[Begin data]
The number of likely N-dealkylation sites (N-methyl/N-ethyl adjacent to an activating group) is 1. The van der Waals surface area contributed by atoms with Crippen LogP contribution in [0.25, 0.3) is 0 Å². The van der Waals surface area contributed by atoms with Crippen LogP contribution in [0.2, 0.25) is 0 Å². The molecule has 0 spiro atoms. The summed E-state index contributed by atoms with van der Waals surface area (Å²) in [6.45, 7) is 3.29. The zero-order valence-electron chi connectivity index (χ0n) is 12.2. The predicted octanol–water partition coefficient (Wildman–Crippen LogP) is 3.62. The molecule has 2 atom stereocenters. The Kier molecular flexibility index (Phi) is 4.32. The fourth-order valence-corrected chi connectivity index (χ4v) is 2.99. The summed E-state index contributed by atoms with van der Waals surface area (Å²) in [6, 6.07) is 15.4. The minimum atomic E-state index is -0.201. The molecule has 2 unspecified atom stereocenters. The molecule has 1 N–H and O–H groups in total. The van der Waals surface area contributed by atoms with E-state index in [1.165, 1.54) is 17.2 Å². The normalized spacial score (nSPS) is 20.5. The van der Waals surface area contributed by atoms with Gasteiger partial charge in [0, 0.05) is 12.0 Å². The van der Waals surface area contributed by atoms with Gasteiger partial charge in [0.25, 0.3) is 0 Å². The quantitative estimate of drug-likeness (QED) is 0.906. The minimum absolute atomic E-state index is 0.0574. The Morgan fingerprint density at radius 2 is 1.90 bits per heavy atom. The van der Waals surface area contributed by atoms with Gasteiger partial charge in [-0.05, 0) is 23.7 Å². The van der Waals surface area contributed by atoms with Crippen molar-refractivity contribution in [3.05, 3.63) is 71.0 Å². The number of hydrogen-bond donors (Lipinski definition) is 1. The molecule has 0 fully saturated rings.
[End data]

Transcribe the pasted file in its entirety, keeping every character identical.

The number of likely N-dealkylation sites (N-methyl/N-ethyl adjacent to an activating group) is 1. The van der Waals surface area contributed by atoms with Crippen LogP contribution in [0.25, 0.3) is 0 Å². The van der Waals surface area contributed by atoms with Crippen LogP contribution in [0.2, 0.25) is 0 Å². The molecule has 0 spiro atoms. The summed E-state index contributed by atoms with van der Waals surface area (Å²) in [6.45, 7) is 3.29. The zero-order valence-electron chi connectivity index (χ0n) is 12.2. The predicted octanol–water partition coefficient (Wildman–Crippen LogP) is 3.62. The molecule has 2 atom stereocenters. The Kier molecular flexibility index (Phi) is 4.32. The fourth-order valence-corrected chi connectivity index (χ4v) is 2.99. The summed E-state index contributed by atoms with van der Waals surface area (Å²) in [6, 6.07) is 15.4. The minimum atomic E-state index is -0.201. The molecule has 2 unspecified atom stereocenters. The molecule has 1 N–H and O–H groups in total. The van der Waals surface area contributed by atoms with E-state index in [1.165, 1.54) is 17.2 Å². The normalized spacial score (nSPS) is 20.5. The van der Waals surface area contributed by atoms with Gasteiger partial charge in [0, 0.05) is 12.0 Å². The van der Waals surface area contributed by atoms with Gasteiger partial charge in [0.25, 0.3) is 0 Å². The quantitative estimate of drug-likeness (QED) is 0.906. The minimum absolute atomic E-state index is 0.0574. The Morgan fingerprint density at radius 2 is 1.90 bits per heavy atom. The van der Waals surface area contributed by atoms with Gasteiger partial charge in [-0.05, 0) is 23.7 Å². The van der Waals surface area contributed by atoms with Crippen molar-refractivity contribution in [3.05, 3.63) is 71.0 Å². The number of hydrogen-bond donors (Lipinski definition) is 1. The molecule has 0 fully saturated rings.